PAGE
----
Even intervals are identified by the use of two colors. For example, pink space 1, A to blue line 2, B is a 2nd because the colors are different. As with odd intervals, a knowledge of spatial relationships is essential in order to acquire an ability to read notes that are played simultaneously or in succession rapidly. A Simon Says game is used to determine what letters and notes are required to form an ascending or descending interval swiftly.

The division of a beat is taught using a fruit salad. For example, a grape is one type of fruit that gets one beat. In addition, (although it has three syllables), a pine-ap-ple is another type of fruit that also receives one beat.


A pine-ap-ple is later called a Ti-ka-di in order to help a child coordinate his or her voice while clapping the rhythm and maintaining a steady tempo. Traditional note names, (such as quarter note instead of Ta), are introduced. The student plays matching and memory games combining the rhythm learned in all three books.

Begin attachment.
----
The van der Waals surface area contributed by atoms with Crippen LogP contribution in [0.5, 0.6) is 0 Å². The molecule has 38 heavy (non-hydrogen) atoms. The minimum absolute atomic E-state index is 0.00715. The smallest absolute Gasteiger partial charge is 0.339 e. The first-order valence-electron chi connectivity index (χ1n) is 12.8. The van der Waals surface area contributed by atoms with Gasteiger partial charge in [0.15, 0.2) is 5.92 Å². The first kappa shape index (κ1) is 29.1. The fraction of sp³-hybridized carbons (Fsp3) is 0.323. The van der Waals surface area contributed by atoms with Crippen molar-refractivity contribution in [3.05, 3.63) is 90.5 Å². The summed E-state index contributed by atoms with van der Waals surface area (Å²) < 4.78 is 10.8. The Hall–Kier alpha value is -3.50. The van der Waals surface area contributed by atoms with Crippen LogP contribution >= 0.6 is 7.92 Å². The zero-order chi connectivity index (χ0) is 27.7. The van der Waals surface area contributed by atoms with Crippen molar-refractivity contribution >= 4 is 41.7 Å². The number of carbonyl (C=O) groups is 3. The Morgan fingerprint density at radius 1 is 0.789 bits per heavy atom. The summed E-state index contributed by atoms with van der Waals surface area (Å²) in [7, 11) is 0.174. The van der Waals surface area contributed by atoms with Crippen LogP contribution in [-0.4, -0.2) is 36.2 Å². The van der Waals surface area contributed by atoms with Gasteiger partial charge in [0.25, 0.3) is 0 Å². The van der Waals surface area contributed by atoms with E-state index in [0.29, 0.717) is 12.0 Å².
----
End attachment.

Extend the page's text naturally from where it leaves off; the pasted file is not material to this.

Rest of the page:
There is a question and answer review section at the end of Book III along with various games that are to be laminated, cut out and played repeatedly.

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As of July 2015, the studio is located at Bella Vista College Preparatory, (located at 33401 N. 56th Street, one light east of the Cave Creek Road and Carefree Highway intersection).


Phone: (602) 300-9385

Email: karenmaisonmusic@gmail.com

Book Book III Summary - The Maison System of Music

The names of the keys, bass and treble clef notes, odd intervals and rhythm from Books I and II are reviewed in Book III and reinforced with matching or memory games.